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Author Topic: When did pin 2 get "hot"?  (Read 7781 times)

Dave Potter

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When did pin 2 get "hot"?
« on: January 18, 2008, 03:32:17 am »

XLR;
pin1 screen
pin2 hot
pin3 opposite polarity

I was recently looking at an early 80s amp which used pin3 as hot with pin 2 unconnected. As far back as I can remember (1987) pin2 was hot. A work colleague of mine mentioned that he thought that Europe had the pin2 as standard while USA was pin3 ... or it had just changed .... or something.  so;

When did we all agree that pin 2 is hot?
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Art Welter

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Re: When did pin 2 get "hot"?
« Reply #1 on: January 18, 2008, 03:43:26 am »

Pin 2 to 3 hot was all over the place in the late 1970s through the mid 1980s. Towards the late 1980s it seemed to settle to pin 2  positive or "high". I never liked the change, it was simpler to wire unbalanced adapters with pin 3 hot.

Someday TRS inserts may have a universal code followed also.

Always a good idea to do polarity checks with older mics and amps.
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Geoff Doane

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Re: When did pin 2 get "hot"?
« Reply #2 on: January 18, 2008, 09:03:39 am »

My memory is a bit foggy on this, but I think it was at the LA AES show in 1988, that one of the handouts at registration was a little card with a spinning arrow, that pointed to either pin 2 or 3 as "hot".  In other words, there was no AES standard yet.  I think by the next time the show was in LA (1990), pin 2 was the accepted standard.

The first piece of gear that I encountered in my pro audio career that made a difference, was a Shure M67 mixer.  It had XLR ins and outs (at mic level), but you could switch them to higher level and unbalanced, and in that configuration, the XLRs were pin 3 hot.  So for that reason, I standardized my own rig on pin 3, wherever I could.  Of course that gradually changed over the years.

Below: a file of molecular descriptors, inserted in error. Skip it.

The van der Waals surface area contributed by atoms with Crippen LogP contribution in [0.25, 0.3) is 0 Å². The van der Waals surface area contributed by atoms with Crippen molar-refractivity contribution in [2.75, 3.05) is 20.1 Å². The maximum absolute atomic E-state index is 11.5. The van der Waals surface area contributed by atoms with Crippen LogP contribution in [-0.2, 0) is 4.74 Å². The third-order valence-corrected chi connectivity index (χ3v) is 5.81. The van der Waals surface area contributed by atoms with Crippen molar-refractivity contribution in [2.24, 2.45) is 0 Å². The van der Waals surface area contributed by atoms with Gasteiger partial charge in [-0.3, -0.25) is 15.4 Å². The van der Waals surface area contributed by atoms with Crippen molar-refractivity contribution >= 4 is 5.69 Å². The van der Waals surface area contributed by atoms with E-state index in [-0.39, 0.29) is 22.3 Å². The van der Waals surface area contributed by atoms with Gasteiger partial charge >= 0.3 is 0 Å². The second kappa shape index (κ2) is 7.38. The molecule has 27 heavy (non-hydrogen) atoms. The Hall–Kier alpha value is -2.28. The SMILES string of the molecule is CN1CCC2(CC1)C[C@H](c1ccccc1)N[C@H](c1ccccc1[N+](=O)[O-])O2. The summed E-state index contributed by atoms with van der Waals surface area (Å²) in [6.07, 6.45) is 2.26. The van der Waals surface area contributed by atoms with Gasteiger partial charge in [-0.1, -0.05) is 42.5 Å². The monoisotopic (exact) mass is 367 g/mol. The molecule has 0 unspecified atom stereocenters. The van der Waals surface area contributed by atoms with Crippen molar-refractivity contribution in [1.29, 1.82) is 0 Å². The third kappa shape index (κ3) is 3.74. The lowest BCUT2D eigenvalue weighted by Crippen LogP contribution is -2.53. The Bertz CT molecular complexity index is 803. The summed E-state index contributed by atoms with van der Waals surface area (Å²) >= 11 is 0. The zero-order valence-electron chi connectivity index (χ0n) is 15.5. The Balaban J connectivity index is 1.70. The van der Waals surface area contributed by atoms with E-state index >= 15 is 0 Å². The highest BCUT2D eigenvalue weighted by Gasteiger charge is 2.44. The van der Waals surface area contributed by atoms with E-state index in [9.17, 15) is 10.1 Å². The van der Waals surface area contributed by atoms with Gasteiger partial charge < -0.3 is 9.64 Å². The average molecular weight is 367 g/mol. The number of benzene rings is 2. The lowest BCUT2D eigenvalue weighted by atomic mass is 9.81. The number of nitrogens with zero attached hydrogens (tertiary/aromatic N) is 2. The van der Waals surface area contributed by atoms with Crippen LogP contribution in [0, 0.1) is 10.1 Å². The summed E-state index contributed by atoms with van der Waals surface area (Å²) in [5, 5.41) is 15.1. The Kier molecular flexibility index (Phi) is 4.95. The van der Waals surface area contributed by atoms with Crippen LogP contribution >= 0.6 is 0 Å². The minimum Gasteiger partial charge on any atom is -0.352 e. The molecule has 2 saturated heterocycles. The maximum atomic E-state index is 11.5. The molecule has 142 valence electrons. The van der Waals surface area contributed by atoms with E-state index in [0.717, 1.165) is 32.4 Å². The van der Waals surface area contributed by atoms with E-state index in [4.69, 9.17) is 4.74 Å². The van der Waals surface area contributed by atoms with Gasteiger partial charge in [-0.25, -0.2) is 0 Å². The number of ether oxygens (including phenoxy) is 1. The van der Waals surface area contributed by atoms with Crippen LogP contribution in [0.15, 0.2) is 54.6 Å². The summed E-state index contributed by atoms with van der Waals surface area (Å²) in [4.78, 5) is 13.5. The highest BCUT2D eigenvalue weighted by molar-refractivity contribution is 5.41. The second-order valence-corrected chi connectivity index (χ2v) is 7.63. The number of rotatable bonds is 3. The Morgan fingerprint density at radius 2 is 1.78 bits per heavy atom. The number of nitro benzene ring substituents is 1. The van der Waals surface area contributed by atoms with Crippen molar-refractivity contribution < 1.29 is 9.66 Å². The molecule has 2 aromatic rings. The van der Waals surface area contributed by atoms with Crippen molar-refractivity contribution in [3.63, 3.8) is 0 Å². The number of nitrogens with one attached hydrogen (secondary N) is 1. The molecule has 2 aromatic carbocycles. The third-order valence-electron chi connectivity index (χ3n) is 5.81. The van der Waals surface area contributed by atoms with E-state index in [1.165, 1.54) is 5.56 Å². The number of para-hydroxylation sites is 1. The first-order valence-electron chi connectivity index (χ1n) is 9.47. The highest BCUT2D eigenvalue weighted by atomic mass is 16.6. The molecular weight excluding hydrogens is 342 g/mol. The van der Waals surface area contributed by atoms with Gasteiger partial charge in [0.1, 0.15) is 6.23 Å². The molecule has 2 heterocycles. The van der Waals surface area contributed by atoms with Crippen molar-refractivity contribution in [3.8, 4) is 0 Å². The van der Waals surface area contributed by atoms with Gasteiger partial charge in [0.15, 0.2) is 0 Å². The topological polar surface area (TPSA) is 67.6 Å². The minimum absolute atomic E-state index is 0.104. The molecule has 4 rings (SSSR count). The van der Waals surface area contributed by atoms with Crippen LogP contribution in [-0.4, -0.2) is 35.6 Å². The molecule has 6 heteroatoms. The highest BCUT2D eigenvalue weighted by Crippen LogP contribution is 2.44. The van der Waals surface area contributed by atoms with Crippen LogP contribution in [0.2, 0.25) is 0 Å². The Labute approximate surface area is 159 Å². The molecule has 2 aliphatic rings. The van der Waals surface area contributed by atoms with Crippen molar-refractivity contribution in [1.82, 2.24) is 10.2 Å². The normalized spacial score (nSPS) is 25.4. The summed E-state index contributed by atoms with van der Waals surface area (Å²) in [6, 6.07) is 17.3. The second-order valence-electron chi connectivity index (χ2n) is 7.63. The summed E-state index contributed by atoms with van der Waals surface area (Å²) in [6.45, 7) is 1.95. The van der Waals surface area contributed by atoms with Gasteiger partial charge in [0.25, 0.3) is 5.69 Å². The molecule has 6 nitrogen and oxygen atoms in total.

GTD
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trace knight

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Re: When did pin 2 get "hot"?
« Reply #3 on: January 18, 2008, 11:42:24 am »

I remembr back in those dayz...........some amps, i think I saw it on a carver, and a crest had a recessed switch pin 2-3 swap on the back panel, they couldn't make up thier minds I guess!
tk
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John Roberts {JR}

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Re: When did pin 2 get "hot"?
« Reply #4 on: January 18, 2008, 11:56:10 am »

Dave Potter wrote on Fri, 18 January 2008 02:32

XLR;
pin1 screen
pin2 hot
pin3 opposite polarity

I was recently looking at an early 80s amp which used pin3 as hot with pin 2 unconnected. As far back as I can remember (1987) pin2 was hot. A work colleague of mine mentioned that he thought that Europe had the pin2 as standard while USA was pin3 ... or it had just changed .... or something.  so;

When did we all agree that pin 2 is hot?


Depends on who you consider "we" to be.

I used to write a magazine column back in the '80s and did a survey of manufacturers in the early '80s. The results were quite mixed with no real pattern other than perhaps most new companies (new in '80s) were pin 2 hot. There were established Brit and US companies in both camps. My understanding is there was an early (IEC?) pin 2 hot standard that most manufacturer's followed for microphones, but line level XLR interfaces were mixed with companies trying mainly to remain consistent with themselves. A little odd but some companies were pin 2 hot on mic XLR while pin 3 hot on line levels.

In the mid-late '80s IIRC AES published a standard defining pin 2 hot, which for many people was their first awareness of any standard. For some larger companies (like the one I worked at for a while) this was a struggle as bringing new product up to the AES standard makes you inconsistent with (in some cases) decades of existing product. But it was the right thing to do, so most companies now adhere to the AES standard.

There is some legacy gear floating around still in use that will be pin 3 hot, so this can always reach out and bite us in unbalanced or mixed wiring interfaces.  

Perhaps, significant to this time line, discussion and increased awareness for the importance of maintaining absolute polarity occurred at least in the wider recording press around this time (early '80s). PA and recording were always aware of relative polarity, but absolute polarity was dismissed by many as being inaudible, until proved at least for certain types of waveforms.

JR
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John Roberts {JR}